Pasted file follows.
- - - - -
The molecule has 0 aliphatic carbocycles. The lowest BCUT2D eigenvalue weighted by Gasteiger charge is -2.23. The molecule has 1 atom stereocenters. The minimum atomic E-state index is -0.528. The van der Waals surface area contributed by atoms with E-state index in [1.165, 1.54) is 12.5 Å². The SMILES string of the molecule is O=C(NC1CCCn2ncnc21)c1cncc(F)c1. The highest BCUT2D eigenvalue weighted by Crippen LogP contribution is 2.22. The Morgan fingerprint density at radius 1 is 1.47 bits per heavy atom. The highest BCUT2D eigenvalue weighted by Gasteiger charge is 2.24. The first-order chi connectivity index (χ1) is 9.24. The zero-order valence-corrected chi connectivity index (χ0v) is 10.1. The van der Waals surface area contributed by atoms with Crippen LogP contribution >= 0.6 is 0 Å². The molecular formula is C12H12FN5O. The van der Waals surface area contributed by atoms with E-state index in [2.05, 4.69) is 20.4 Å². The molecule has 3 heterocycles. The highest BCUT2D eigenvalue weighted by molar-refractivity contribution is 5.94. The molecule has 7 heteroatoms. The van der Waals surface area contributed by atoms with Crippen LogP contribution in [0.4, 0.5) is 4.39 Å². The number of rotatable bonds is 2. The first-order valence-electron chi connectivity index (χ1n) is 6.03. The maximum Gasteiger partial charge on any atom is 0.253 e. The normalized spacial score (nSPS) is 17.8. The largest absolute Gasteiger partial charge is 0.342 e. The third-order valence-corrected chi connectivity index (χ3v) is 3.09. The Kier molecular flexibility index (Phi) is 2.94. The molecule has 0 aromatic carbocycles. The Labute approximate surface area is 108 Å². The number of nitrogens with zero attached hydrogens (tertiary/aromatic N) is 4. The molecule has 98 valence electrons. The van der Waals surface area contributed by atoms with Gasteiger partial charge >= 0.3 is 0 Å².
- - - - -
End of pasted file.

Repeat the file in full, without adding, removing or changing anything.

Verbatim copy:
The molecule has 0 aliphatic carbocycles. The lowest BCUT2D eigenvalue weighted by Gasteiger charge is -2.23. The molecule has 1 atom stereocenters. The minimum atomic E-state index is -0.528. The van der Waals surface area contributed by atoms with E-state index in [1.165, 1.54) is 12.5 Å². The SMILES string of the molecule is O=C(NC1CCCn2ncnc21)c1cncc(F)c1. The highest BCUT2D eigenvalue weighted by Crippen LogP contribution is 2.22. The Morgan fingerprint density at radius 1 is 1.47 bits per heavy atom. The highest BCUT2D eigenvalue weighted by Gasteiger charge is 2.24. The first-order chi connectivity index (χ1) is 9.24. The zero-order valence-corrected chi connectivity index (χ0v) is 10.1. The van der Waals surface area contributed by atoms with Crippen LogP contribution >= 0.6 is 0 Å². The molecular formula is C12H12FN5O. The van der Waals surface area contributed by atoms with E-state index in [2.05, 4.69) is 20.4 Å². The molecule has 3 heterocycles. The highest BCUT2D eigenvalue weighted by molar-refractivity contribution is 5.94. The molecule has 7 heteroatoms. The van der Waals surface area contributed by atoms with Crippen LogP contribution in [0.4, 0.5) is 4.39 Å². The number of rotatable bonds is 2. The first-order valence-electron chi connectivity index (χ1n) is 6.03. The maximum Gasteiger partial charge on any atom is 0.253 e. The normalized spacial score (nSPS) is 17.8. The largest absolute Gasteiger partial charge is 0.342 e. The third-order valence-corrected chi connectivity index (χ3v) is 3.09. The Kier molecular flexibility index (Phi) is 2.94. The molecule has 0 aromatic carbocycles. The Labute approximate surface area is 108 Å². The number of nitrogens with zero attached hydrogens (tertiary/aromatic N) is 4. The molecule has 98 valence electrons. The van der Waals surface area contributed by atoms with Gasteiger partial charge >= 0.3 is 0 Å².